## Journal Publications

Multi-Sourcing and Miscoordination in
Supply Chain Networks, with D. Fearing and A.
Tahbaz-Salehi.

Submitted for
publication.

[abstract]
[paper]

**Abstract:**

This paper studies the endogenous formation of
supply chain networks when procurement is
subject to disruption risk. We argue that the
presence of non-convexities in the chain (e.g.,
due to non-convex production technologies or
financial constraints) may create a wedge in the
sourcing incentives of firms at different tiers,
leading to the formation of overly fragile
supply chains. More specifically, we show that
even though upstream firms may find it optimal
to employ multi-sourcing strategies as a way of
mitigating supply disruption risks, such
strategies lead to a more intertwined supply
chain, which may exacerbate the extent of risk
propagation further downstream: multi-sourcing
by upstream firms may increase the likelihood of
simultaneous disruptions in all procurement
channels available to the downstream firms. We
establish that under fairly general conditions,
the losses due to such system-wide disruptions
outweigh the benefits of multi-sourcing, thus,
implying that the endogenously formed supply
networks may be excessively interconnected.

Inventory Pooling under High
Variability, with M. G. Markakis.

Submitted for
publication.

[abstract]
[paper]

**Abstract:**

We consider a single-period, multi-location
newsvendor problem, where different
locations face independent and identically
distributed demands and linear holding and
backorder costs. It is well-known that when
demands are normally distributed,
centralized inventory management leads to
savings in expected costs that increase with
the square root of the number of locations.
Motivated by empirical evidence of
significantly higher variability compared to
that of normal distributions, e.g., in
online retailing, we revisit this classical
setting and examine the impact of high
demand variability on both the expected cost
savings and the optimal inventory levels of
centralized inventory management. For the
general class of stable distributions we
provide closed-form expressions that
characterize the benefits from inventory
pooling as a function of the number of
locations and a single parameter that
captures the variability of the underlying
demand distribution. The managerial insight
derived from our analysis is that pooling is
considerably less appealing in the case of
heavy-tailed demands and, furthermore, its
value decreases as the variability of the
underlying demand increases. This could
potentially make decentralized inventory
management preferable in certain cases.
Finally, we extend our findings to inventory
systems with service-level constraints,
e.g., in-stock probability, and discuss
their implications on the performance of
periodic-review policies, in the context of
a single-location, multi-period newsvendor
problem with fixed ordering costs.

Competing over Networks, with A.
Ozdaglar and E. Yildiz.

Submitted for publication.

[abstract]
[paper]

**Abstract:**

Recent advances in information technology
have allowed firms to gather vast amounts of
data regarding consumers' preferences and the
structure and intensity of their social
interactions. This paper examines a
game-theoretic model of competition between
firms, which can target their marketing
budgets to individuals embedded in a social
network. We provide a sharp characterization
of the optimal targeted marketing strategies
and highlight their dependence on the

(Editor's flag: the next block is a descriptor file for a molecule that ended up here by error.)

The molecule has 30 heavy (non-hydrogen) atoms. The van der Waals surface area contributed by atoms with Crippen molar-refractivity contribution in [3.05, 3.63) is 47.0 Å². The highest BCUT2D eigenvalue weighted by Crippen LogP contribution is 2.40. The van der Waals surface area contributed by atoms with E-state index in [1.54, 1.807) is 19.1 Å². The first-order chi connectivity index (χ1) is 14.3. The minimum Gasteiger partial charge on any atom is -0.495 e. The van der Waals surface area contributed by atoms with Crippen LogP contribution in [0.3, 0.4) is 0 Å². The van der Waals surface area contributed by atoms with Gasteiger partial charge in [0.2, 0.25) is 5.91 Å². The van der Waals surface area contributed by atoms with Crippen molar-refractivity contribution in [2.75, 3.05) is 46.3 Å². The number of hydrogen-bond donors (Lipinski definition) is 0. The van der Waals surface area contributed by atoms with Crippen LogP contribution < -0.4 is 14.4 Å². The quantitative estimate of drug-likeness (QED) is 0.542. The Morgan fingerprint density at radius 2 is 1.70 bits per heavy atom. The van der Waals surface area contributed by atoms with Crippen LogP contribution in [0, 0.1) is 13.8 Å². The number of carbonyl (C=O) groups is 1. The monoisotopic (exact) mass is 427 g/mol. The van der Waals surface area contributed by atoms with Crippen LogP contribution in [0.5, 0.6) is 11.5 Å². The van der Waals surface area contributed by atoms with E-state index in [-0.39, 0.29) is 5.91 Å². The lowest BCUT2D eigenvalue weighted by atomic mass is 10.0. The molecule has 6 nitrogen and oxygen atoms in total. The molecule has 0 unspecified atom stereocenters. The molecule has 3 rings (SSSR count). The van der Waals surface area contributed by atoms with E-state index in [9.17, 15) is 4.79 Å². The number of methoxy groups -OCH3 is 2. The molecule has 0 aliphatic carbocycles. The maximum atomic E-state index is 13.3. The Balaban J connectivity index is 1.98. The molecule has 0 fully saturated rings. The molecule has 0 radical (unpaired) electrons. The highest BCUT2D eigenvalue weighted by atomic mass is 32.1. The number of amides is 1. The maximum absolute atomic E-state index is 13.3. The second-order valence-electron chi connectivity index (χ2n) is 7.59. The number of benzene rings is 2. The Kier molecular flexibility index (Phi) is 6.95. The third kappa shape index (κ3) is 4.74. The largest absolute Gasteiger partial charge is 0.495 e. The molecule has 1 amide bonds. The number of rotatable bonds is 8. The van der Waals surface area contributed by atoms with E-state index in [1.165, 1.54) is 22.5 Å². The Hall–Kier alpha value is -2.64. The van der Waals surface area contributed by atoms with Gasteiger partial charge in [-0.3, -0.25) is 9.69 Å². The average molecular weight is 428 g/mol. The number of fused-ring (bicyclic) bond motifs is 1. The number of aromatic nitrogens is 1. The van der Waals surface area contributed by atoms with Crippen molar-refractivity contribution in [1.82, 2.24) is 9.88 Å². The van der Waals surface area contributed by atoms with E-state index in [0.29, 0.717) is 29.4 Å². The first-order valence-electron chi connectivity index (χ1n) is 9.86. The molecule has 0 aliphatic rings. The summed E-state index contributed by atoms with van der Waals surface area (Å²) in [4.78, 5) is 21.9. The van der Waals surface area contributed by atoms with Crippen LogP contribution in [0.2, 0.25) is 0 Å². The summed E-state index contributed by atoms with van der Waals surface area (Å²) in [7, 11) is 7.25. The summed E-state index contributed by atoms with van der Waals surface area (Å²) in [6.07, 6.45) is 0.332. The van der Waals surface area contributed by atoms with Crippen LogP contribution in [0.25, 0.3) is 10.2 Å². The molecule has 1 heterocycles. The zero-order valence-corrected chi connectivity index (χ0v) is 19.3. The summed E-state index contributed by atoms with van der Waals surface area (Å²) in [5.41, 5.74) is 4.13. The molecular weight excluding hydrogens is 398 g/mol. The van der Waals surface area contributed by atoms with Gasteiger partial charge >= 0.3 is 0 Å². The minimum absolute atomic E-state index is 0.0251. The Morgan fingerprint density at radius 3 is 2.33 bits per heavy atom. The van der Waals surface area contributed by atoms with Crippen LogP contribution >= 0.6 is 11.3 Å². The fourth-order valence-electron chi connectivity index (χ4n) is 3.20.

underlying social network structure.
Furthermore, we identify network structures
for which the returns to targeting are
maximized, and we provide conditions under
which it is optimal for the firms to
asymmetrically target a subset of the
individuals. Finally, we provide a lower bound
on the extent of asymmetry in these asymmetric
equilibria and therefore shed light on the
effect of the network structure to the outcome
of marketing competition between firms.

Inefficient Diversification,
with A. Tahbaz-Salehi.

Submitted for publication.

[abstract]
[paper]

**Abstract:**

This paper argues that in the presence of
liquidation costs, portfolio diversification
by financial institutions may be socially
inefficient. We propose a stylized model in
which individual banks have an incentive to
diversify their risks. Yet, at the same time,
diversification may increase the aggregate
risk faced by the banks' depositors, creating
a negative externality. The increase in
systemic risk is due to the fact that even
though diversification decreases the
probability of each bank's failure, it may
increase the probability of joint failures,
which may be socially inefficient when the
depositors are risk-averse. The presence of
such externalities suggests that financial
innovations that enable banks to engineer more
diversified portfolios have non-trivial
welfare implications.

Dynamics of Information Exchange
in Endogenous Social Networks, with D.
Acemoglu and A. Ozdaglar.

To appear in Theoretical Economics.

[abstract]
[paper]

**Abstract:**

We develop a model of information exchange
through communication and investigate its
implications for information aggregation in
large societies. An *underlying state*
determines payoffs from different actions.
Agents decide which others to form a costly *communication
link* with incurring the associated
cost. After receiving a *private signal*
correlated with the underlying state, they
exchange information over the induced *communication
network* until taking an (irreversible)
action. We define *asymptotic learning*
as the fraction of agents taking the correct
action converging to one as a society grows
large.

Under truthful communication, we show that
asymptotic learning occurs if (and under some
additional conditions, also only if) in the
induced communication network most agents are
a short distance away from *information
hubs*, which receive and distribute a